Overcoming the Obstacles to Effective Listening

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In any customer service training or consulting context, effective listening is a main and very important topic. In this digital age, with the abundance of devices and their distractions, attention and listening is becoming more of a challenge.

One of a customer’s main sources of frustration and reason for having a complaint, is when they feel a company representative or manager is not listening to them. We can all probably remember times when we have not been listened to or given the attention we need. This is very aggravating and can definitely give the impression that a company or its representative does not care. 

 

Listening is a very fundamental part of communication, so it is important for any one in a customer or client-facing role to try to avoid ineffective listening. The same goes for internal communication between co-workers in a business or organization.

Even good listeners can evaluate or filter what is being said before fully understanding what a customer or co-worker is trying to communicate.  This could result in mistaken assumptions or wrong conclusions. This, combined with other types of ineffective listening, could lead to serious misunderstandings and a possible breakdown in communication.

“You cannot truly listen to anyone and do anything else at the same time.”

– M. Scott Peck

Common Obstacles to Effective Listening

There are many things that get in the way of listening and you should be aware of these distractors, many of which are simply bad habits that just require some will-power and attention to overcome.

Here are a few examples of obstacles to sincere listening:

  • Distractions: Having a TV or radio on or smartphone in hand while talking, talking on the phone while talking to someone in the same room, talking on a cell phone while driving (which is also unsafe), walking, eating or loud noise in the background while talking on the phone, are all distractors that will prevent effective listening.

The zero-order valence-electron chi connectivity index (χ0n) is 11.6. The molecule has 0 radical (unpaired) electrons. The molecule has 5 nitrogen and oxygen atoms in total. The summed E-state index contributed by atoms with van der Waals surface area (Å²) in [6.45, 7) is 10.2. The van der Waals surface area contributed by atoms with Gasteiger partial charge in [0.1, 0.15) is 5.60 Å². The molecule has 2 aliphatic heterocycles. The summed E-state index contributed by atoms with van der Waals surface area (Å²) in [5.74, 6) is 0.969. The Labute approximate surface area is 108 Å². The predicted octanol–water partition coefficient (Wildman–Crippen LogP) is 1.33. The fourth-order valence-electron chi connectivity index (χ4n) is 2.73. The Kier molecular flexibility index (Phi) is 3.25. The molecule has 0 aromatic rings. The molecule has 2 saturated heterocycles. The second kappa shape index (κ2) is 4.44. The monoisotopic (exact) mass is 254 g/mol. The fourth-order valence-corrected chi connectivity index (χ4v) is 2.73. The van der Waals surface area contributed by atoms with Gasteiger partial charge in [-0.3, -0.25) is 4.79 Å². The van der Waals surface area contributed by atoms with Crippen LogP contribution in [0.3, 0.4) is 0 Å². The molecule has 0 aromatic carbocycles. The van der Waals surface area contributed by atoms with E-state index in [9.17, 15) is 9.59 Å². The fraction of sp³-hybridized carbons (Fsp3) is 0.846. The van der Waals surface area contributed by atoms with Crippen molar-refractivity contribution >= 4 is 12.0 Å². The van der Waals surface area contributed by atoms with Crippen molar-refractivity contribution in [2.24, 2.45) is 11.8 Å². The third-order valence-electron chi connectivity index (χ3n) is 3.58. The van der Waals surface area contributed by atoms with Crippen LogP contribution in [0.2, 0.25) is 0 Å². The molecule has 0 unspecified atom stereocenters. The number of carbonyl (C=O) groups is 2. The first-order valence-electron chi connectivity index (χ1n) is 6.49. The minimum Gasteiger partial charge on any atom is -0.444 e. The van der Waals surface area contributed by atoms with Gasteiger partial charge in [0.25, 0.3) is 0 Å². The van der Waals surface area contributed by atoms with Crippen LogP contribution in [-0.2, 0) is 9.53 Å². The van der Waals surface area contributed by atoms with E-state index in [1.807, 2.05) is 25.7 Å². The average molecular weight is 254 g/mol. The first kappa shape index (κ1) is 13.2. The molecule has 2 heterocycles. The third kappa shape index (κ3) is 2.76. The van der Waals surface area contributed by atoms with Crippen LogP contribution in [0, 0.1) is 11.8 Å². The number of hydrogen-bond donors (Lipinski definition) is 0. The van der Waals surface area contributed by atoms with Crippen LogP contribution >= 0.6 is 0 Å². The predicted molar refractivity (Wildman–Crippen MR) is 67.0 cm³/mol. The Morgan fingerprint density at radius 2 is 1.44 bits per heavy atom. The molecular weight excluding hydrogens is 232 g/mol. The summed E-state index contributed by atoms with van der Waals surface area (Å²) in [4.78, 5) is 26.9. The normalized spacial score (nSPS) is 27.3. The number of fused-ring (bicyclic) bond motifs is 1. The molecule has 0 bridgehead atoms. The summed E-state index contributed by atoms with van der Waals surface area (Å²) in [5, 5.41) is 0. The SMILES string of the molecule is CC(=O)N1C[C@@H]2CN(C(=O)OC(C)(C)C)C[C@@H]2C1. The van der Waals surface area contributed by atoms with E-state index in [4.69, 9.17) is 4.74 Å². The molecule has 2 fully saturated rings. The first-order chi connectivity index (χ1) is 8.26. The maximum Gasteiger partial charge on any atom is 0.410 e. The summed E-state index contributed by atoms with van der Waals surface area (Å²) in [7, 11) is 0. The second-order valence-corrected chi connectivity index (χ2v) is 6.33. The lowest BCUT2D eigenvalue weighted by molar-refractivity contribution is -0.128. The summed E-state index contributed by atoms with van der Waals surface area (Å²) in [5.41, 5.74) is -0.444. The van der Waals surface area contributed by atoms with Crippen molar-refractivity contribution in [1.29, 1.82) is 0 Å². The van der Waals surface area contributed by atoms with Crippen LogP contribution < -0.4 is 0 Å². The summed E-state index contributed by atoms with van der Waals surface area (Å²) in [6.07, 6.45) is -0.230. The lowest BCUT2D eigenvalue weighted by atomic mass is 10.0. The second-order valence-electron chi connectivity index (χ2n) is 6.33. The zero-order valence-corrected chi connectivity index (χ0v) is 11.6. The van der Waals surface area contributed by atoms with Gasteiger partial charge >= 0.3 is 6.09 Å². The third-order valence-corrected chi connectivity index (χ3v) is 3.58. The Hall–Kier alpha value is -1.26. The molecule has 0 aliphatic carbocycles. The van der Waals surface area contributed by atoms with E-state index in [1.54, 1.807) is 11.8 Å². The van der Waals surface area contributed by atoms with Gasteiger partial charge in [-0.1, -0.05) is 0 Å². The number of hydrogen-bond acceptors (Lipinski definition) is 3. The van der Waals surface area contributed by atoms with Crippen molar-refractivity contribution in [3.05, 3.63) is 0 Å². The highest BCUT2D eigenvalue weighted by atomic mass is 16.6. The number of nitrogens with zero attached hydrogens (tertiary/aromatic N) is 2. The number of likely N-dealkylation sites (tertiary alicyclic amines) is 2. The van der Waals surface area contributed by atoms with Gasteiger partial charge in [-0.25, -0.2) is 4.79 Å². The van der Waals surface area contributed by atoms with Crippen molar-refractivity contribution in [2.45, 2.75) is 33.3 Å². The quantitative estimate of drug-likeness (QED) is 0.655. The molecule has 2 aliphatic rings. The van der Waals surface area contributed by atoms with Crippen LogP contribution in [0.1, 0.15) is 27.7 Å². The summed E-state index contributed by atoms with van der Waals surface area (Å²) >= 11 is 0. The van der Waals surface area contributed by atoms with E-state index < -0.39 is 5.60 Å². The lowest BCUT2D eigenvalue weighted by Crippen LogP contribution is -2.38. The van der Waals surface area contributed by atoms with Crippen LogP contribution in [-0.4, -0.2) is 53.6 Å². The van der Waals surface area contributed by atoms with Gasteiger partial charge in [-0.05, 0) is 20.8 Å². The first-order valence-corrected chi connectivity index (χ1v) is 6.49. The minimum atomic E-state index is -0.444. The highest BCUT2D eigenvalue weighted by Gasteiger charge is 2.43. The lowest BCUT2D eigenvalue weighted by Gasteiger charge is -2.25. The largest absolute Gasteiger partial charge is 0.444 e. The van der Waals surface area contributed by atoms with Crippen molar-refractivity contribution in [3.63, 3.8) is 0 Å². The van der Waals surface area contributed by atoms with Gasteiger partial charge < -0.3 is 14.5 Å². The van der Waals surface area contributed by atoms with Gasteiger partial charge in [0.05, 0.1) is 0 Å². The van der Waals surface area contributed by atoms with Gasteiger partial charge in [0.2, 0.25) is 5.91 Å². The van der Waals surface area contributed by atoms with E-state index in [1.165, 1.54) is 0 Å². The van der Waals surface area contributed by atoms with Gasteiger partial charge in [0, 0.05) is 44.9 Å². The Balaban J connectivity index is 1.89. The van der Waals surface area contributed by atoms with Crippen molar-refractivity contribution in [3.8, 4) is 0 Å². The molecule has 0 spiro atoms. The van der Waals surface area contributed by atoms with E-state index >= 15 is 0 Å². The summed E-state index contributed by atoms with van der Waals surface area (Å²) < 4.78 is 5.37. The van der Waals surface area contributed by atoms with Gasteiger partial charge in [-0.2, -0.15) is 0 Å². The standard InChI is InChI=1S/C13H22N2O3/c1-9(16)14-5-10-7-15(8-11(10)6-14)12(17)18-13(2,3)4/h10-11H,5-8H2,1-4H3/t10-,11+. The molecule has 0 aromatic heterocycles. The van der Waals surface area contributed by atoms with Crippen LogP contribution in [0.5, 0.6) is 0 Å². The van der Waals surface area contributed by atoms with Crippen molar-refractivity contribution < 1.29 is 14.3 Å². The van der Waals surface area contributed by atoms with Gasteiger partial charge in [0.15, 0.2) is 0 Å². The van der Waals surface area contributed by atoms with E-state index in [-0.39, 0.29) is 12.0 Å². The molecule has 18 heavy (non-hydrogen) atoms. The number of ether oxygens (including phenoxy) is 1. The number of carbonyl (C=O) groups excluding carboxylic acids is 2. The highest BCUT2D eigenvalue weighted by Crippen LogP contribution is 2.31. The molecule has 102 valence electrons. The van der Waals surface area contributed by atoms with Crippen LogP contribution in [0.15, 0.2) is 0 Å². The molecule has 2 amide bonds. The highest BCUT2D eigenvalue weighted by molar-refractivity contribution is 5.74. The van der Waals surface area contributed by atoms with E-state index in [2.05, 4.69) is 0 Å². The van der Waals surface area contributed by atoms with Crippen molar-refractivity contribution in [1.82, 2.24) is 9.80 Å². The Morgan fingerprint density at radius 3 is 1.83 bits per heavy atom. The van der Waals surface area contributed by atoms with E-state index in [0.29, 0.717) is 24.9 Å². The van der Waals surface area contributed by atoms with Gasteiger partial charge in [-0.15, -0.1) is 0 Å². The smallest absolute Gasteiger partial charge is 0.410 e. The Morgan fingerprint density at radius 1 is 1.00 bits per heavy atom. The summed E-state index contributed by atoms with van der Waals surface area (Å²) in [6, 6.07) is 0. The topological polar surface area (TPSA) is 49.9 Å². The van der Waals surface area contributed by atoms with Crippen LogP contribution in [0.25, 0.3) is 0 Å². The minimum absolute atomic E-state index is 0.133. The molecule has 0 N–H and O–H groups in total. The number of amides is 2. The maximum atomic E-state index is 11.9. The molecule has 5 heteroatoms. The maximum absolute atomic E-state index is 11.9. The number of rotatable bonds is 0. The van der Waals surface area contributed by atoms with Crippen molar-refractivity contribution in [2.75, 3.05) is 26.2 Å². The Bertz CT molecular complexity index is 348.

• Looking, not listening. Paying more attention to someone’s physical appearance than to what they are saying.
  • Lack of verbal ques. If we are met by silence or lack of a verbal response – even just a simple “Yes” or ” I understand”  – can feel like talking to a wall!
  • Boredom. Lack of interest in the topic/issue being discussed.
  • Lack of Empathy.  It can be difficult to switch the attention from ‘I’ or ‘me’ to ‘them’ or ‘you’ but is a very important part of sincere listening. 
  • Prejudice and stereo-typing. Some are still biased by race, gender, age, religion, accent or past negative experiences, which can come in the way of listening.
  • Impressions. We sometimes judge people, concluding they are either too intelligent or too uninformed, or in other ways not deserving of our attention, so we may feel there is no point listening to what they have to say.
  • Preoccupation. When we have a lot on our minds, it’s not easy listen. This is particularly true when we feel stressed or worried about something. If possible, put the conversation off until your mind is clearer. 
  • Changing the subject: Diverting or bringing up a matter not related to the conversation can be a real conversation stopper.
  • Interrupting:  Interrupting is impolite, especially early in a conversation. Avoid injecting an opinion or offering advice before fully understanding the problem or concern.
  • Physical needs. Tiredness, hunger or thirst, or the need for a restroom break can really get in the way of effective, patient listening!
  • Opinions or closed mind. Preconceived notions or biases can really block the flow of a conversation. We do not have to agree but we should listen and attempt to understand. Hear them out before formulating a response!

Most people do not listen with the intent to understand; they listen with the intent to reply.”

– Stephen R. Covey

Non-Verbal Examples of Ineffective Listening

Some non-verbal signs of inattention while listening include:

  • Lack of eye contact can give the impression of lack of engagement and interest in the conversation.
  • Body language: A slouched or poor posture, leaning back or frequently shifting positions are all negative signals and give the impression that proper attention and respect is not being given. 
  • Restlessness – fidgeting, doodling, looking at a watch or smartphone, yawning.

There are of course many more examples you could come up with of ineffective listening, but we have highlighted the well-known barriers. The point is to amplify our level of self- awareness, so as to not give the impression of not listening or only partially listening.

Our next article will go in more depth into effective, proactive listening, so stay tuned!



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